let's consider AD8318, a chip which contains a logarithmic amplifier, often used for power measurements.

I have read its datasheet and there is a thing that I do not understand: no maximum input RF voltage is declared. We may see from page 6 that only maximum input power is declared (12 dBm). Why? How can I know which is the maximum input RF voltage? Becasue there isn't a max voltage, only a max power. You can put in whatever voltage you want, as long as the power referenced to 50Ω is kept below 12dBm. The requirement forces you to look at the frequency content of your signal and ensure that the total power of that signal does not exceed the rating. So measure or calculate the total power of whatever is upstream and keep it below that requirement.

At DC you should limit the voltage to this requirement. • But how can this be physically possible? How can the isolation of the input terminals resist to any voltage? – Kinka-Byo Sep 23 at 18:09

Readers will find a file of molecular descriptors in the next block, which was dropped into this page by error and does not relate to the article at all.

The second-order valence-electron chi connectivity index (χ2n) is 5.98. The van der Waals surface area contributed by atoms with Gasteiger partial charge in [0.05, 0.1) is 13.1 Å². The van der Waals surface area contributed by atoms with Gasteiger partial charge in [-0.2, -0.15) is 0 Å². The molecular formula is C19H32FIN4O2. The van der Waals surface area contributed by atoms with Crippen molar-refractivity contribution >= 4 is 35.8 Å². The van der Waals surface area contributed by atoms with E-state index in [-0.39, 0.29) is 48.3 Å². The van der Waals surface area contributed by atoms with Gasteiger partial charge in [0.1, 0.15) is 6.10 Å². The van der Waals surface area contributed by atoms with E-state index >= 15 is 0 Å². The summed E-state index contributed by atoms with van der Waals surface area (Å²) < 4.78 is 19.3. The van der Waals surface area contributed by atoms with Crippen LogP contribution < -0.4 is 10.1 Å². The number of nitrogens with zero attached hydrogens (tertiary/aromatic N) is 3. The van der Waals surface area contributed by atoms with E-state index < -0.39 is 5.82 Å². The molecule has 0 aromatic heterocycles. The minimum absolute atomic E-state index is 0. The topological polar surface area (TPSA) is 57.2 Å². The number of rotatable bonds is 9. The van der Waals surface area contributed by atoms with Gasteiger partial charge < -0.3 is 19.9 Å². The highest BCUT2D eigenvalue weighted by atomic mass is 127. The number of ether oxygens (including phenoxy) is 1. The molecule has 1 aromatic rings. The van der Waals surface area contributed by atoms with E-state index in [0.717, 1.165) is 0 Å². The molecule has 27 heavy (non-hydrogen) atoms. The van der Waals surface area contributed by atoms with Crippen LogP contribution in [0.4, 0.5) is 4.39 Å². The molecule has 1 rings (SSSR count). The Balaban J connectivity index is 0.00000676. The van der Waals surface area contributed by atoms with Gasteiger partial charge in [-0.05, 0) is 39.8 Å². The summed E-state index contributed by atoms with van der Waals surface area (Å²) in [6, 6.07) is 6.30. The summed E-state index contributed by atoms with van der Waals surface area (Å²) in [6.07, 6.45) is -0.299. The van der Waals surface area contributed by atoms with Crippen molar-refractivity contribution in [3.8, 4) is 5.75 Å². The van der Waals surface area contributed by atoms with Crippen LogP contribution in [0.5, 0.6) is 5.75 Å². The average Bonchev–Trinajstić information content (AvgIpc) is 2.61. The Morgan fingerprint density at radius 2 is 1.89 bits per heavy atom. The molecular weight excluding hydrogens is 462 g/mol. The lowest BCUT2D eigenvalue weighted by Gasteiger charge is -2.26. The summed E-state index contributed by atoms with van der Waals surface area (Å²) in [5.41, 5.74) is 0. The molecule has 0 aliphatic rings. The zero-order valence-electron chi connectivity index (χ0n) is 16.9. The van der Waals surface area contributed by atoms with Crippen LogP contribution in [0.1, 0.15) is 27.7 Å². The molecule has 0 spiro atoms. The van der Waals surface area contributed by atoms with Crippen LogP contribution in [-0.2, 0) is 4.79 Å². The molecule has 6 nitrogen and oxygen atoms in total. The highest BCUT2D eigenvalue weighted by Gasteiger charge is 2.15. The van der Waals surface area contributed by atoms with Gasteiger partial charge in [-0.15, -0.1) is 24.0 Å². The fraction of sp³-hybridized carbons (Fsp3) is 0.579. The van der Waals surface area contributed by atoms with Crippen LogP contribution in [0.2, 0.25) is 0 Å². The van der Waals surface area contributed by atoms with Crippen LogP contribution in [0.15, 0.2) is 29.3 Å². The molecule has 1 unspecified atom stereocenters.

• I think your missing the point, you won't be able to put in a voltage large enough to damage the part if you keep the power low. If you did calculate the max voltage for the power requirement (which would be difficult to do for all frequencies) then you would find it would be pretty low. They are saying that you don't need to calculate the voltage and worry about it, just worry about the power. – Voltage Spike Sep 23 at 18:14
• Ok perfect, thank you very much – Kinka-Byo Sep 23 at 18:25

Using P = V^2/R, at Power = 0.001 watt, and R = 50 ohm, you can compute Vrms = 0.223 volts.

Then scale up by 2 * 1.414, to compute Vpeakpeak = 0.632 volts.

The +12dBm input is 4 factors of 2X power (3dB) stronger than 0dBm.

The +12dBm input is 2 factors of 2X voltage (6.01dB) stronger than 0dBm.

Thus we know the +12dBm is 2 * 2 * 0.223 voltRMS.